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Tribunal upholds FSA ban and fine for Swiss fund manager

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The Upper Tribunal (Tax and Chancery Chamber) has upheld a decision by the FSA to ban and fine a Swiss fund manager and two Cantor Fitzgerald traders.

The decision means Swiss hedge fund manager Stefan Chaligné faces a £900,000 fine, plus disgorgement of the financial benefit of €362,950.

Former Cantor Fitzgerald salesman Patrick Sejean faces a £650,000 fine, while ex-junior trader Tidiane Diallo will not pay a fine after the regulator accepted he was in a position of serious financial hardship.

Diallo would have faced a £100,000 if the regulator had sought to take action. All three have been banned from performing any role in regulated financial services.

Diallo and Sejean both worked on the French desk at Cantor Fitzgerald.

Chaligné was found to have “deliberately manipulated the market in a total of nine securities traded on a number of different European and North American exchanges” by placing orders through CFE designed to increase the closing price of the securities.

The manipulation increased the value of the Iviron hedge fund on two key portfolio valuation dates for the fund.

The practice known as “window-dressing the close” occurred with eight securities on 31 December 2007 and with securities on 31 January 2008.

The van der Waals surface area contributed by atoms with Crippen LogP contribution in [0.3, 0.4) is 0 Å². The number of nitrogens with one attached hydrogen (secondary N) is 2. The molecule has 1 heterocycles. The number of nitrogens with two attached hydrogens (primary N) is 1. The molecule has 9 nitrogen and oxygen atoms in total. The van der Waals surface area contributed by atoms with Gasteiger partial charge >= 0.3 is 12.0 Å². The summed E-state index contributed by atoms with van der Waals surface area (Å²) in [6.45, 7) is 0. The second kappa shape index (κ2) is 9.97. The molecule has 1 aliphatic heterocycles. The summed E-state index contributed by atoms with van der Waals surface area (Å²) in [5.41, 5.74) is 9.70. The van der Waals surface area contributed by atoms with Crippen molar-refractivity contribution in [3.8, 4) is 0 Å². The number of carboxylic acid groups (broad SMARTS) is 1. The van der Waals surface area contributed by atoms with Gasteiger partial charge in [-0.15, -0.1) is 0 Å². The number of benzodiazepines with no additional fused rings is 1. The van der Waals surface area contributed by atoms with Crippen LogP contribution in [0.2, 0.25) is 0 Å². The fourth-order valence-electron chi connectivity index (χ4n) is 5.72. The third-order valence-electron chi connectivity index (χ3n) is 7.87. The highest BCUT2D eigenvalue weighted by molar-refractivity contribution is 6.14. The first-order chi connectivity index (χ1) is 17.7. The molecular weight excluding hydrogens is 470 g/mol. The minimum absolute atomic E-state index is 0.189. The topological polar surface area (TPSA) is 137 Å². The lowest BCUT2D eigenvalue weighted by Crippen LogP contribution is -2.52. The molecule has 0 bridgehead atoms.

According to the regulator, the increases allowed Chaligné to present a positive view of the performance of the fund at a time of difficult market conditions “and thereby present himself as a competent fund manager”.

Sejean and Diallo effected and executed Chaligné’s orders.

While Diallo was involved on one of the dates, Sejean was involved on both dates and “deliberately influenced and involved more junior members of staff”.

The tribunal increased Sejean original £550,000 fine, but is due to hear claims of serious financial hardship.

FSA director of enforcement and financial crime Tracey McDermott says: “Chaligné was an experienced hedge fund manager who engaged in a deliberate scheme of market abuse to benefit his own interests.

“His scheme involved UK-based traders and impacted several markets across Europe and North America.

“The significant penalty and ban, along with the Tribunal’s comments, underscore the seriousness of his misconduct.”

McDermott says Sejean “has no place in the financial services industry” adding that he had “exploited and abused his position”.

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